By Hillel Aron
By Joseph Tsidulko
By Patrick Range McDonald
By David Futch
By Hillel Aron
By Dennis Romero
By Jill Stewart
By Dennis Romero
Not all the dealings within the cartel were so fraternal. In March, a robbery occurred at one of the houses where Castro collected drug proceeds. All that was missing were a gold chain, a Rolex watch and $10,000 -- far less than a single day‘s collections. But Castro heard from one of his cohorts that the likely suspects were Veronica and Gabriella, two of the women he employed to procure new stash houses.
Castro placed a call to Robocop. With agents from the task force listening in, Castro asked Robocop if he had a relationship with Gabriella. Robocop said no. Castro then told Robocop he believed it was Gabriella who committed the robbery, and Robocop agreed it ”must have been.“ Castro said both of them were going to ”get fucked.“ Any ambiguity in that statement was cleared up when ”Robocop asked Castro if they were going to have to kill both of them. Castro answered that ’If they both showed up, they would both be fucked.‘“
Castro then went into some detail, telling Robocop to question Gabriella to find out who else was involved before he killed her. Castro ”instructed Robocop to take her out to the desert [Palmdale] under the pretense of going to see a friend, and make sure the body was never discovered.“ He would not be satisfied, Castro said, until he knew who was involved in the robbery. According to the monitoring agent, Castro then told Robocop that if he’d never killed anyone before, he should go ahead and ”do it“ to see how it felt. Robocop said okay.
There‘s no record of whether Robocop carried out the plan, but the woman was never seen again. Skip Ensley only learned of the ominous phone call later, while reading through court papers on the case. He views the whole affair with disgust. The task force could have intervened, Ensley said -- after all, they already had identified Robocop, and they had all the evidence they needed to make an arrest. But that would compromise the wiretaps, and end the escalating string of seizures. ”They actually let those women get killed so they could protect their stats,“ Ensley said bitterly.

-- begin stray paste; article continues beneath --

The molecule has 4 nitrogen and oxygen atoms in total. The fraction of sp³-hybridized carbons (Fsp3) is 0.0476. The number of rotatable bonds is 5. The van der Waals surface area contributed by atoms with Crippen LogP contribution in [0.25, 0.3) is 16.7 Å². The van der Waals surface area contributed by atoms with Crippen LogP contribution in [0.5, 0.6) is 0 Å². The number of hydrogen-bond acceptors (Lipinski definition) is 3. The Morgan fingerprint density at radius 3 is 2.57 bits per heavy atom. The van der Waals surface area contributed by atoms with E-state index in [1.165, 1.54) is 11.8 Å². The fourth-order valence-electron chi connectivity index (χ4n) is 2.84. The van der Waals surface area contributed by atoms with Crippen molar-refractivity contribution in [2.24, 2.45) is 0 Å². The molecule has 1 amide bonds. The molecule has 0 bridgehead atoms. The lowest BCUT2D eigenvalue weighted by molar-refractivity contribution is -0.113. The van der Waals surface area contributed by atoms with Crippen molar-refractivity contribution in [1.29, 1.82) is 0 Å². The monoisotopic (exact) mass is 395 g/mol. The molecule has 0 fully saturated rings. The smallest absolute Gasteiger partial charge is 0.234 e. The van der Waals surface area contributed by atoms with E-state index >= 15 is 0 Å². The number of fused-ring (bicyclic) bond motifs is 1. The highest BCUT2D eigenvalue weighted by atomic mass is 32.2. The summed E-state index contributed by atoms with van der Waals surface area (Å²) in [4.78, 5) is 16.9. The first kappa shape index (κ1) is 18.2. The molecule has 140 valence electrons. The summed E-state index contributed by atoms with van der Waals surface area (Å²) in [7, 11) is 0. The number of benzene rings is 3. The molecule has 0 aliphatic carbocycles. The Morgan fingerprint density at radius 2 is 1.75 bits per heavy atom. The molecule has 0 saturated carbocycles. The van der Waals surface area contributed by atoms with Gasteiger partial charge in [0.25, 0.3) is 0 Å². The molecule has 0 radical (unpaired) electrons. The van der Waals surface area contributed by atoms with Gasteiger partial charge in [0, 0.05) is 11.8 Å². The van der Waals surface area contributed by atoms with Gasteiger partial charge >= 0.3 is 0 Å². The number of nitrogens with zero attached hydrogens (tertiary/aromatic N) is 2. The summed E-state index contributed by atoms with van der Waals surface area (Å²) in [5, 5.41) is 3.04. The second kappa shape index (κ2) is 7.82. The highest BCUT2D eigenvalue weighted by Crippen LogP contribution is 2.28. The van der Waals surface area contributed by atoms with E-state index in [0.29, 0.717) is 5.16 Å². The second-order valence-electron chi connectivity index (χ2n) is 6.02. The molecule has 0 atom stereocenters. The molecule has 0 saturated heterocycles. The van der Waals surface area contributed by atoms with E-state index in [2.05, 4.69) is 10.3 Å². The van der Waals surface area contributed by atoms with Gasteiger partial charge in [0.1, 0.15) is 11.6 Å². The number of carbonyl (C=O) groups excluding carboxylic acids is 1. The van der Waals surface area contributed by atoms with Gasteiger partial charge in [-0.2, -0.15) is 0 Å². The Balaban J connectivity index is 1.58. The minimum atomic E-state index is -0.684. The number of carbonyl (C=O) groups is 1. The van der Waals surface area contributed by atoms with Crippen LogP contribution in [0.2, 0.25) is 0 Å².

They were also, of course, seeking to land a crippling blow to the trafficking network. And though the smugglers seemed increasingly ubiquitous as the investigation went on, the task-force agents finally settled on an end game. They would move against Jorge Castro the next time he came to California.
Castro maintained homes on both sides of the border, and had stayed in Mexico since the task-force strikes of early January. He slipped back into the country in June, and wiretap monitors promptly picked up his trail. On June 26, 1998, Pomona officers assigned to the task force arrested Castro together with Layo, his primary money handler. Also picked up that week were Robocop, Castro’s enforcer, and Juan Carlos Perez Lopez, who delivered cocaine to customers for Valenzuela.
They were significant figures in the drug trade, but far short of the ”entire organization“ the task force had vowed to dismantle. In fact, the June arrests represented less than half the number of traffickers named in the indictment against Castro and his organization. No Luis Valenzuela. No Bunes. None of the seven other cell leaders to whom Castro supplied drugs. Asked how such viable targets had escaped the dragnet, Gene Johns said, ”Let‘s put it this way. There were a lot of fugitives because the takedown date was real close to World Cup soccer.“ The games that year were being held in France. Mexico advanced as far as the quarterfinals, and the task-force agents say Valenzuela and others had flown to Europe to attend a match.
Even as Operation Rio Blanco wound down, Ensley had one more shot at Luis Valenzuela. The incident is not recorded in court papers -- the paper trail runs cold on the occasion of the Castro arrest. But to Ensley it epitomizes his experience with the task force and his bitter disappointment in his personal quest to put his brother-in-law in jail.
According to Ensley, he received a call from Valenzuela himself the same day as the Castro arrest, warning him that police were moving and he should be careful. Two days later, Ensley spoke with Casiano, who asked Ensley to check if a warrant was out for Luis. They agreed to meet in Upland the next day. Ensley then called the FBI, and wore a wire to the sit-down with Casiano.
There, according to Ensley, Casiano explained that operations had been put on hold due to the Castro arrest, but that shipments would resume shortly. Luis needed to be on hand -- he would test the border in the following week, and would meet with Ensley once he was back in California.
Ensley saw the news as a reprieve -- Luis still trusted him despite the Castro arrest. George Eliot and the DEA planned to station officers at the border to monitor Valenzuela’s entry, but Ensley said he extracted a promise that the agents would stay back until the planned meeting with Luis. ”I wanted to put the cuffs on him myself,“ Ensley said.